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Mad Cow Disease now in the U.S.


alacarte
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"Shares of McDonald's, the world's biggest restaurant chain, tumbled to $24.20 on Instinet from their close of $25.28 on the New York Stock Exchange after the news broke Tuesday evening."

Arthur Johnson, aka "fresco"
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That's just on Instinet. It will be interesting to see what happens to stocks tomorrow. Might be a good day to buy some cheap stocks, since betting against beef can't possibly be long-term viable as an investing position.

Steven A. Shaw aka "Fat Guy"
Co-founder, Society for Culinary Arts & Letters, sshaw@egstaff.org
Proud signatory to the eG Ethics code
Director, New Media Studies, International Culinary Center (take my food-blogging course)

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BTW Japan has apparently suspended the importation of American beef pending the outcome of the test of the affected cattle.

http://story.news.yahoo.com/news?tmpl=stor...apan_us_mad_cow

Jason Perlow

Co-Founder, The Society for Culinary Arts & Letters

offthebroiler.com - Food Blog | View my food photos on Instagram

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And, beef futures and prices have fallen accordingly. My family in cattle country, Nebraska, are all wishing they bought some short futures last week. They're also counting their lucky stars that they don't own cattle anymore.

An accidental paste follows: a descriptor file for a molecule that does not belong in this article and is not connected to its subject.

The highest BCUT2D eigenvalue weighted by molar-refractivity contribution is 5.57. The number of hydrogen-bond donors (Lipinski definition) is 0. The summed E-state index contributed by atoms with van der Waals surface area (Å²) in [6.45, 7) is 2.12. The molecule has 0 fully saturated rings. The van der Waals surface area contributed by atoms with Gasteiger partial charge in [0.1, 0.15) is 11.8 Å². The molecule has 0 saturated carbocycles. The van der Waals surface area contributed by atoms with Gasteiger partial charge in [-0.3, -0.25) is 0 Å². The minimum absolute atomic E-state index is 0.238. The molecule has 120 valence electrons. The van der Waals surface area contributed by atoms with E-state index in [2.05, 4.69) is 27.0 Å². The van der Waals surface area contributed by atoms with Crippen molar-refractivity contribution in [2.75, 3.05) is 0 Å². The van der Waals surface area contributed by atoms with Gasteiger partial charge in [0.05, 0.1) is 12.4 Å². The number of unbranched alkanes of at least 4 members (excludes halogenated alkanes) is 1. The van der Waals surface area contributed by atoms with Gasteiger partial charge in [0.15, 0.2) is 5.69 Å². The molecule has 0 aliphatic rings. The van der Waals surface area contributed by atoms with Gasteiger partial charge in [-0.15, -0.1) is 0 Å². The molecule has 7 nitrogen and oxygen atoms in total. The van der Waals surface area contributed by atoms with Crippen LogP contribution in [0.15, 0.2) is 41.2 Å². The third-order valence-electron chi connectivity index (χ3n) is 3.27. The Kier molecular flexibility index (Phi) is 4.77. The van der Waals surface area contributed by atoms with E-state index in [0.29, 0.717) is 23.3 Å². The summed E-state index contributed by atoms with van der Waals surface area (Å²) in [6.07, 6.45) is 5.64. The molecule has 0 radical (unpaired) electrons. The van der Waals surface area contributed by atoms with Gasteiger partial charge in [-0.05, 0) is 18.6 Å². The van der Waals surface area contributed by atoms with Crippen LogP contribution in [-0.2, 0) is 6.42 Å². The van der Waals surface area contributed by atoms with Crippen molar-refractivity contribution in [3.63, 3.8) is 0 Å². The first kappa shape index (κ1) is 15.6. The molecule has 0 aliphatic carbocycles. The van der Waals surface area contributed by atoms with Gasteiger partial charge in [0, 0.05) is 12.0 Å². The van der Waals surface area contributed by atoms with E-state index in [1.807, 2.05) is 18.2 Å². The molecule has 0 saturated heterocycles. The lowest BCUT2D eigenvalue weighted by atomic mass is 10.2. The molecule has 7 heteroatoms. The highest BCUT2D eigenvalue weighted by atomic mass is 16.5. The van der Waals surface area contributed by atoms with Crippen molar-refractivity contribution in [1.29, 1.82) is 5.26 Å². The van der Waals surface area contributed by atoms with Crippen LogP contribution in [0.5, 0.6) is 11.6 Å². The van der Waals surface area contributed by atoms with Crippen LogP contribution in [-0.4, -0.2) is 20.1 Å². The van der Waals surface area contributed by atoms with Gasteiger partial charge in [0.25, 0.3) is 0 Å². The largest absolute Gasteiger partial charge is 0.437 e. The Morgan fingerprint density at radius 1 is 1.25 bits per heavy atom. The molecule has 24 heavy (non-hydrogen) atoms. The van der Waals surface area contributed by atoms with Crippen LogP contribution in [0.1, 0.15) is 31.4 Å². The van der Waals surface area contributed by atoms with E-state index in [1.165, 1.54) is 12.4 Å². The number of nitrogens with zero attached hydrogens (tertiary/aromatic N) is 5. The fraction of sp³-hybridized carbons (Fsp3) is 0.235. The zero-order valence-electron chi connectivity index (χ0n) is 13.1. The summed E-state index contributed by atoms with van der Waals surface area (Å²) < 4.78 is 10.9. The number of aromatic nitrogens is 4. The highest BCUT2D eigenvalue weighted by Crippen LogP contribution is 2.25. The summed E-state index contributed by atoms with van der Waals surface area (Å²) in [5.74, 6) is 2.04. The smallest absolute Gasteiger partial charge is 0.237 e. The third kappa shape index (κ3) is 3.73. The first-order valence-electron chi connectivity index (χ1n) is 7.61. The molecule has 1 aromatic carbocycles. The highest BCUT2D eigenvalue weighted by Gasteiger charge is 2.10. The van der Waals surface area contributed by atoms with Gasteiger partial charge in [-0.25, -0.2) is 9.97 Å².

I always attempt to have the ratio of my intelligence to weight ratio be greater than one. But, I am from the midwest. I am sure you can now understand my life's conundrum.

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BTW Japan has apparently suspended the importation of American beef pending the outcome of the test of the affected cattle.

http://story.news.yahoo.com/news?tmpl=stor...apan_us_mad_cow

Oh dear!

I wonder what is going to happen to the restaurants here in Japan that only serve 100% American Beef, like the huge yakiniku chain Gyukaku......

Kristin Wagner, aka "torakris"

 

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This is real serious stuff, as most of you know.

Basic rules for raising animals have been ignored in our modern world but until the farming industry changes we should demand;

Do not feed cows (or vegetarian animals) meat.

Do not give a cannibalistic diet to animals.

Do not pump animals with drugs for promoting growth.

A safe food supply is essential. Bad food production practices can destroy our health and can destroy our economy.

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Do not feed cows (or vegetarian animals) meat.

Do not give a cannibalistic diet to animals.

Do not pump animals with drugs for promoting growth.

Only one of these three has been suspected to cause mad cow disease. That one -- feeding the remains of cows to other livestock -- has been illegal in the US since 1997.

Steven A. Shaw aka "Fat Guy"
Co-founder, Society for Culinary Arts & Letters, sshaw@egstaff.org
Proud signatory to the eG Ethics code
Director, New Media Studies, International Culinary Center (take my food-blogging course)